It seems that the market is in a precarious position. After a few months of very weak trading, we have experienced a fairly significant 10% bounce off of the lows and now the S&P 500 sits within a few points of June highs. The positive price action stems from decent corporate earnings results and outlooks, short covering, a bounce in the Euro, and the release of European bank stress tests (for whatever they are worth).
Some other positive data items for the return of the “risk trade” are a falling dollar, rising AUD, mostly rising commodities and a very weak VIX.
On the flip side of this risk trade is the fact that interest rates remain stubbornly low:
In addition to low treasury rates, there are a few leading indicators that are a bit troublesome. Most have been touting the absolute proof of a double dip recession based upon the Economic Cycle Research Institute’s Leading Indicator’s negative growth rate of -10.5%:
As with all signals, nothing is perfect. The ECRI has gone negative before without recessions, but the research institute is fast to explain away all false readings. I suggest you pick up their book to figure out how they suggest that you use their tools. I am sure that if we did experience a double dip, then the institute would be quick to claim that they predicted it.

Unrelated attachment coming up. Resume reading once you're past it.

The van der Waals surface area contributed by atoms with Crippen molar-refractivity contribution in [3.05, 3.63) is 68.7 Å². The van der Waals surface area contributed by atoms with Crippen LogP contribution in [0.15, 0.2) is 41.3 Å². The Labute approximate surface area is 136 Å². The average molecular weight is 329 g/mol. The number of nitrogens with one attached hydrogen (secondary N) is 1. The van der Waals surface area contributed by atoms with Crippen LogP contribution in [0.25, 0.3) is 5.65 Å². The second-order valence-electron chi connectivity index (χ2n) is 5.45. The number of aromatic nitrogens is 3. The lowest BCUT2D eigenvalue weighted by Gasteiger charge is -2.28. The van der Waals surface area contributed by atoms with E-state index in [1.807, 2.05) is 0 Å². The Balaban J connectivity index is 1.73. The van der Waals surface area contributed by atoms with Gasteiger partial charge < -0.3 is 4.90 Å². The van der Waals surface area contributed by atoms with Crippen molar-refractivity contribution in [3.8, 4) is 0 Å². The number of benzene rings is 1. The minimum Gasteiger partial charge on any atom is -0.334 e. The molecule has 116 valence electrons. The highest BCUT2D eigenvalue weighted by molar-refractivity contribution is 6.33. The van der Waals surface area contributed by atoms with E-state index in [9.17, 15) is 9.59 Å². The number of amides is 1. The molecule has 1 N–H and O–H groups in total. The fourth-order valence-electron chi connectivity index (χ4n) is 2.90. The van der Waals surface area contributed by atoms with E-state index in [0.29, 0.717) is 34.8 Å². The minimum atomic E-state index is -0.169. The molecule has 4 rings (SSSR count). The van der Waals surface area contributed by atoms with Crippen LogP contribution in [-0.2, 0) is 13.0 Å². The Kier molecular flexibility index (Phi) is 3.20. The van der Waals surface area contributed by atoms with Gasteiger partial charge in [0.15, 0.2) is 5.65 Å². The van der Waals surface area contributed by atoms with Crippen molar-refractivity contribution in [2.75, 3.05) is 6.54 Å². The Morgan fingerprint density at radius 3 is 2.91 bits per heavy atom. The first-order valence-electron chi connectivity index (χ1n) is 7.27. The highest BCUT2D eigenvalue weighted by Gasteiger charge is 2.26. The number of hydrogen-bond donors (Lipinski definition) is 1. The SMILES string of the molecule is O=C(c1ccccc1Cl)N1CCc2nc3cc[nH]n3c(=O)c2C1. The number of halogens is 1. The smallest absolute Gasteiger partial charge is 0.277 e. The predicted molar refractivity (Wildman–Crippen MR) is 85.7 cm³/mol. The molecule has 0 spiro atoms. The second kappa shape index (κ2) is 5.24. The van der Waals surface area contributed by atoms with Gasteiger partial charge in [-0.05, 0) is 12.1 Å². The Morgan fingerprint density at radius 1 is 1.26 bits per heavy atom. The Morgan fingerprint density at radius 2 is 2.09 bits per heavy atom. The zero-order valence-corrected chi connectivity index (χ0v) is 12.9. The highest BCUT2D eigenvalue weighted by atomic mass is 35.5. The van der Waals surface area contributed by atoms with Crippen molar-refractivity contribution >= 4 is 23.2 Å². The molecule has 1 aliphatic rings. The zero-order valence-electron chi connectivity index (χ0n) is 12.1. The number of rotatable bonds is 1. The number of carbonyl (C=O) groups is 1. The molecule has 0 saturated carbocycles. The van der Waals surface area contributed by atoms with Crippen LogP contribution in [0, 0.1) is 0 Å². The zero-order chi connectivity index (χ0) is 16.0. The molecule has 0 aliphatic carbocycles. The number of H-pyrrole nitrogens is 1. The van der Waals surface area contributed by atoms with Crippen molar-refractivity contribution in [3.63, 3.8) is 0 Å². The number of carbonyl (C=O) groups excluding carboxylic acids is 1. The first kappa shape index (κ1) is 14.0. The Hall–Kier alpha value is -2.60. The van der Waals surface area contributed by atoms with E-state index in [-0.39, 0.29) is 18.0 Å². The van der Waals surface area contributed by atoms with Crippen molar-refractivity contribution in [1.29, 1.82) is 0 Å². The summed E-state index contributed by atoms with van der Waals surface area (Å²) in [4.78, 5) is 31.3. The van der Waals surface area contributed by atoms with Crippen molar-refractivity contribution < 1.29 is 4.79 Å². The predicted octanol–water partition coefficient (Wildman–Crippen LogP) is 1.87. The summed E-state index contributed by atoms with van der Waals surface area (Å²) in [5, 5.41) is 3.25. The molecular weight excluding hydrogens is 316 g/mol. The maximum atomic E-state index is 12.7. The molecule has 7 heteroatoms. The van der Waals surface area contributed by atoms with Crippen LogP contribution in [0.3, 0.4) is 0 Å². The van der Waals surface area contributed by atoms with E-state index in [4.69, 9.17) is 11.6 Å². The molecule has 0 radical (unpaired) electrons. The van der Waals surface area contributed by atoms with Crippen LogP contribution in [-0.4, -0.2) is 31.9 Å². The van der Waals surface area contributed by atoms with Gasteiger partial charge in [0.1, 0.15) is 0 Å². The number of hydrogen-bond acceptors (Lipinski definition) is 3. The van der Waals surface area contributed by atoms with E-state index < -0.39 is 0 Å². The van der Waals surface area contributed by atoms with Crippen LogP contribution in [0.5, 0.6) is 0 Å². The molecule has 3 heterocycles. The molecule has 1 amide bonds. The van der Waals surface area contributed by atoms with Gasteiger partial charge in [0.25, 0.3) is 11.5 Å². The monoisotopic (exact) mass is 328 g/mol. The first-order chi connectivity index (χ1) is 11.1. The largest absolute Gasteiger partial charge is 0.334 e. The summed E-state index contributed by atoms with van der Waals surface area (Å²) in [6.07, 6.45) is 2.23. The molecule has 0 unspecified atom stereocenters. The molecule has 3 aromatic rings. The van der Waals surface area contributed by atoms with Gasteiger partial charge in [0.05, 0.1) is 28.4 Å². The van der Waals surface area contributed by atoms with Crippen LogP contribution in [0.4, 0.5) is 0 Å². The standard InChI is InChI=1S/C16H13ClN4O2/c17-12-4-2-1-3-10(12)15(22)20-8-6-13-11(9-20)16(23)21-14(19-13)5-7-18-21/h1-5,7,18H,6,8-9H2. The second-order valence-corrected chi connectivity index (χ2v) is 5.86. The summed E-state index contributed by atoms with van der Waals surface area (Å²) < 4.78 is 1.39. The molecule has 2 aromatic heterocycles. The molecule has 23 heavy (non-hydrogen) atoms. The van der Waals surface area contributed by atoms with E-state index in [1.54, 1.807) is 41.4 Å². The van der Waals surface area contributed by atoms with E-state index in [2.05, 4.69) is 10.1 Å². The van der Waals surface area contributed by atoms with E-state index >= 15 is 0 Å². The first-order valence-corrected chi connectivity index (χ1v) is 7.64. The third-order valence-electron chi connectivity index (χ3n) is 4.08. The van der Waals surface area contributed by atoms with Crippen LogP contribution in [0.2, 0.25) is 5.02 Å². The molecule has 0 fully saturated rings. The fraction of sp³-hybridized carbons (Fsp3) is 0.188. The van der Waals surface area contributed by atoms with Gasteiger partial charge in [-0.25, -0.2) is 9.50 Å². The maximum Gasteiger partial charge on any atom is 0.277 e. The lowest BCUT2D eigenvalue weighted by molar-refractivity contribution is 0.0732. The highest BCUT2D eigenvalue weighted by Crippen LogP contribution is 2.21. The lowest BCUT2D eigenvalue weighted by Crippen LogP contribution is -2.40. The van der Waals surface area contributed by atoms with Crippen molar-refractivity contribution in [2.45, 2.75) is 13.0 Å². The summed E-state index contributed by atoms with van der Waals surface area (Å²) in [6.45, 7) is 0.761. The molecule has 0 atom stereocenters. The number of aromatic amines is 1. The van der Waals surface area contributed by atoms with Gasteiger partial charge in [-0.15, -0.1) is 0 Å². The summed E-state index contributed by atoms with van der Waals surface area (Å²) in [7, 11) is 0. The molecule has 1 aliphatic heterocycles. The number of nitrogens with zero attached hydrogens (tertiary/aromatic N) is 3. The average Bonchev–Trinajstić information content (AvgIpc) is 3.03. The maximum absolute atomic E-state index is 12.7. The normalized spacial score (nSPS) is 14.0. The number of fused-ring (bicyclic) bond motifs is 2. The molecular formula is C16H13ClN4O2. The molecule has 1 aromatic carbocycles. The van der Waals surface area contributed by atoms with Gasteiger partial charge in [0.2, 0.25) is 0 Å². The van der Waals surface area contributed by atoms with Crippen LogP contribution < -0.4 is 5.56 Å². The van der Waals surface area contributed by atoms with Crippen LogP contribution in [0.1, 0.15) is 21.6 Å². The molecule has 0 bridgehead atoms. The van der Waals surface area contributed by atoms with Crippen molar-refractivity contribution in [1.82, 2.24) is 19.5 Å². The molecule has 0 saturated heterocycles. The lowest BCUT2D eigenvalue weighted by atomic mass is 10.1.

What had me a bit concerned today was a rather weak reading from the Chicago Fed National Activity Index. The index has a lot of noise in its data, but the sharp downturn does not leave you with a lot of comfort:
So what does it all mean? As I have said in the past, either equity markets and the underlying corporations are too euphoric or the bond market has it all wrong. Today, new issue Kimberly-Clark (KMB) 10 year corporate bonds priced at about a 3.65% yield while their stock pays a 4.12% dividend yield. Something is not quite right with that picture. This dilemma lies at the heart of the inflationist/deflationist battle. Either the equity is attractive, the bonds are very rich, or maybe there is a sweet spot in-between. If we can believe in a stable economy going forward, without revisiting a strong downturn, then the stock is most likely cheap and the underlying 10 year interest rate is too low. If the treasury rates and the economic indicators point to a double dip, then a full force of deflation is on us and look out for Quantitative Easing 2.0. Either you can pick your side or watch from the sidelines.